The $12 IKEA Hack That Literally Transformed My Tiny Kitchen

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(Image credit: Joe Lingeman)

There is nothing I love more in my home than my kitchen cart. Not your bed? you ask. Your couch? Your roommate? Nope! Because here’s the thing: I built it out of trash.

Let’s back up. When I moved into my apartment, I knew that, per usual, the kitchen would be tricky. The cupboards are pretty small and there isn’t much counter space. Then it happened. I was walking home one day and spotted two IKEA LACK tables on the sidewalk. The paint on one of them was bubbling and I had no idea what I would use them for, but these tables are DIY gold so I grabbed them and hauled them up to my fourth-floor walkup. After staring at them for a few days I realized they would be a perfect solution to my tiny kitchen troubles.

I was going to turn them into a kitchen cart!

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(Image credit: Emily Shwake)

The project was pretty easy, so in total it only took about six hours to put together. After disassembling the tables, I carefully cleaned and sanded each piece. I knew I wanted to paint them and so I spent a lot of time picking out the color — the kitchen is made up of a black chalkboard wall, beige walls, light yellow-ish cabinets, and a mint green backsplash. How the heck do I match that? I decided on a light coral; it paired nicely with the playful turquoise and yellow colors and it was Pantone’s color of the year, which was a cool bonus. (Makes me feel trendier than I am!)

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(Image credit: Emily Shwake)

After painting the tables and leaving them to dry overnight, I put the pieces back together, stacked the tables, and attached the legs of one to the top of the other with four L-brackets. If I could do the project over, I would use Liquid Nails instead. The L-brackets don’t look bad, but the exposed hardware doesn’t really fit with the rest of the vibe.

Then I got to work with Con-Tact Paper. It’s pretty straightforward to use, but requires a lot of patience that I definitely do not have. The trick is to pull the backing off while simultaneously smoothing the sticker onto the surface so it doesn’t bubble. I used a long ruler to smooth things out as I worked. The first piece was smooth sailing (no pun intended) but my patience started to wane when I was working on the second piece. No matter what I did, the paper kept bubbling. At that point I was ready to throw the whole thing out, so I took a break. When I returned I realized that I was overlapping the two layers too much. The paper peels off easily, so I was able to move it over a few inches and I was soon back in business. I used an X-Acto knife to cut off the edges and was pleasantly surprised at how realistic my “marble top” had come out. I stacked books on the paper and left it to flatten overnight.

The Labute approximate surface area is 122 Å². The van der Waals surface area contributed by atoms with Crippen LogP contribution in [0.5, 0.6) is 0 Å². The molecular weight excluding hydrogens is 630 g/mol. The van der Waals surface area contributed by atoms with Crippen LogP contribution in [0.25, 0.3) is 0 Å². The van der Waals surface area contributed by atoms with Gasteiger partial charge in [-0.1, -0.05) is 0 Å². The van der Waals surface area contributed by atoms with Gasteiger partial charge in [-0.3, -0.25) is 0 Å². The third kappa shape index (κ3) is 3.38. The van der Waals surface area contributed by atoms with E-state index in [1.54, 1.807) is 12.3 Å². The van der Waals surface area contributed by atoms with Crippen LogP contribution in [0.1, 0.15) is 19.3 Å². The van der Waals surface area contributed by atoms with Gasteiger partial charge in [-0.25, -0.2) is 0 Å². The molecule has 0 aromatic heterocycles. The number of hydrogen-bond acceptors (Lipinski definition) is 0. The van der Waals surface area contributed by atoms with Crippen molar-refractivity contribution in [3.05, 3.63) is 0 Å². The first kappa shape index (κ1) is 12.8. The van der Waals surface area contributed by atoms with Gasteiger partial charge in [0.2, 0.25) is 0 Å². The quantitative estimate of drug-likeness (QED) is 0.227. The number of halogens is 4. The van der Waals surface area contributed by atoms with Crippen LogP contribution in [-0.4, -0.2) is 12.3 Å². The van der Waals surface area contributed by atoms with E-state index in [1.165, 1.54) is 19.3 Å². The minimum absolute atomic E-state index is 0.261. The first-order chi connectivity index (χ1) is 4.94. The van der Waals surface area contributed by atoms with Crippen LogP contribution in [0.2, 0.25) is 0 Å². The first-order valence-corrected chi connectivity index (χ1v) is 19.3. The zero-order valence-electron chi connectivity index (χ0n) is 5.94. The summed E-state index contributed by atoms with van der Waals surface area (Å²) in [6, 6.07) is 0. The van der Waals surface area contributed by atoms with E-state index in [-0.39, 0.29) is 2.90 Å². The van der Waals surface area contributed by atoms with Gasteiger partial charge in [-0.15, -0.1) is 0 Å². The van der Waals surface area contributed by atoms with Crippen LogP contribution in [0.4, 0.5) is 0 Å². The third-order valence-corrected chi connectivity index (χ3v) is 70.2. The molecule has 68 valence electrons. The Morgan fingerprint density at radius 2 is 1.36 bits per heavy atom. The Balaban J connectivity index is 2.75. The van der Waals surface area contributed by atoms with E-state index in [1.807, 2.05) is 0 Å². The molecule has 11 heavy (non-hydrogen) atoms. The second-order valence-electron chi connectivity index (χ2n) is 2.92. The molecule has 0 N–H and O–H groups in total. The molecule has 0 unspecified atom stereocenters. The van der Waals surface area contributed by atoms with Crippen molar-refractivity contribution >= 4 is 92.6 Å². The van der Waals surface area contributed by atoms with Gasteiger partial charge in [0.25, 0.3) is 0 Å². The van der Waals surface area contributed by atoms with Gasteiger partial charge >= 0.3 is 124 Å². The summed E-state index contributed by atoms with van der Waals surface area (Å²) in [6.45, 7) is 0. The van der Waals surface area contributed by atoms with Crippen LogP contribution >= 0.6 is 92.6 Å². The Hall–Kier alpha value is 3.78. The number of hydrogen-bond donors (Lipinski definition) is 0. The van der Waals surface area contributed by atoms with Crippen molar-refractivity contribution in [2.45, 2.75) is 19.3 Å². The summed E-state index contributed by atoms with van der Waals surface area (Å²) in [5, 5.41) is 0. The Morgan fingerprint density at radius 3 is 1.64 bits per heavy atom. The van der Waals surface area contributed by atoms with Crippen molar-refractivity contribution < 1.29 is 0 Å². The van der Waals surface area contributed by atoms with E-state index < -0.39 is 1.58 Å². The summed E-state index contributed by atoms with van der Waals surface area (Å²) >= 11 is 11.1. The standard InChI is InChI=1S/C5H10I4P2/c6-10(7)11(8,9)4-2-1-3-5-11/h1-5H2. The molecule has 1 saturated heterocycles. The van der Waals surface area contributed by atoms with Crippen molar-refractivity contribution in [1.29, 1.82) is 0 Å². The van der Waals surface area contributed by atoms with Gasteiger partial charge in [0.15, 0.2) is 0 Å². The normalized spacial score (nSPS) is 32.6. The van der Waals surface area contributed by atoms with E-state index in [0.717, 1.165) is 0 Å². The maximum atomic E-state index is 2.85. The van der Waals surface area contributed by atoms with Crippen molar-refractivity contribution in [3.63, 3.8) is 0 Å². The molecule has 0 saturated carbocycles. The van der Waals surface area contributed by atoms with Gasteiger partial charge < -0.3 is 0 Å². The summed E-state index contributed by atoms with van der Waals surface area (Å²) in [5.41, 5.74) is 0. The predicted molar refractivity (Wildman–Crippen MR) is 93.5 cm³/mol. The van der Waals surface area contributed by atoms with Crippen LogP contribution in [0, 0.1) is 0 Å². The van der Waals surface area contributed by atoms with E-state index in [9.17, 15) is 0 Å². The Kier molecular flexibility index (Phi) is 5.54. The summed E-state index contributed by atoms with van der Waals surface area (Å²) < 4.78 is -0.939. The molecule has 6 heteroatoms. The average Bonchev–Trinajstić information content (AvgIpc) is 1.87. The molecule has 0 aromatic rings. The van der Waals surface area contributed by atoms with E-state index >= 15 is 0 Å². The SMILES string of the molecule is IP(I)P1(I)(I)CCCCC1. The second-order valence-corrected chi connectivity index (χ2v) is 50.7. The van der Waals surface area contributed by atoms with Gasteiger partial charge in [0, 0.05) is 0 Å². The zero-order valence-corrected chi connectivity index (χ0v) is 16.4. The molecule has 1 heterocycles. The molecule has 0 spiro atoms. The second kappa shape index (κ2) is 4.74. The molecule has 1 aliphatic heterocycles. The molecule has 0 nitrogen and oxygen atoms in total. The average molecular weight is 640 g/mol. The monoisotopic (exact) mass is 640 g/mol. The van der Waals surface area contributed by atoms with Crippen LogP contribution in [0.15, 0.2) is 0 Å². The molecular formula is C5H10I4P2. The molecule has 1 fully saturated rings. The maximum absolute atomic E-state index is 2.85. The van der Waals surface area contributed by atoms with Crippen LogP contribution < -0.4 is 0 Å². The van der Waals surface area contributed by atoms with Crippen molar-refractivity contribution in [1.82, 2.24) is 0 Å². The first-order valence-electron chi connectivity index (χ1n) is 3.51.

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(Image credit: Emily Shwake)

In the morning, I put my new cart in place and got to organizing. What was once a cramped kitchen now feels like the perfect size. Honestly, I don’t think I’ll ever need a bigger kitchen. My cookware hangs on the walls and the pot lids sit on a rack on the bottom shelf of the cart. I do all of my prep work on top, then turn around to throw the ingredients into a pan on the stove or stick them in the oven. And yes, the oven door has space to open all the way with inches to spare.

The cart is surprisingly sturdy and is the perfect height for me (at 5’2″, I’m a touch too short for most kitchen counters). If you want to add some extra height, you can add casters to the legs and make it a proper cart. The color pops, but blends with the rest of the colorful kitchen. I had the contact paper on hand from a previous project and snagged the tables off a curb, so I only spent $12! But even if you were to buy all the pieces, it would still only cost you around $45.

The Supplies

  • LACK Side table, $8.99 (x2) at IKEA
  • Marble Self-Adhesive Film, $7.53 for one roll
  • Sanding Block, $5.74 at Home Depot
  • Zinc-Plated L-Brackets, $2.67 (x4) at Home Depot
  • Behr Paint Sample, $3.27 at Home Depot
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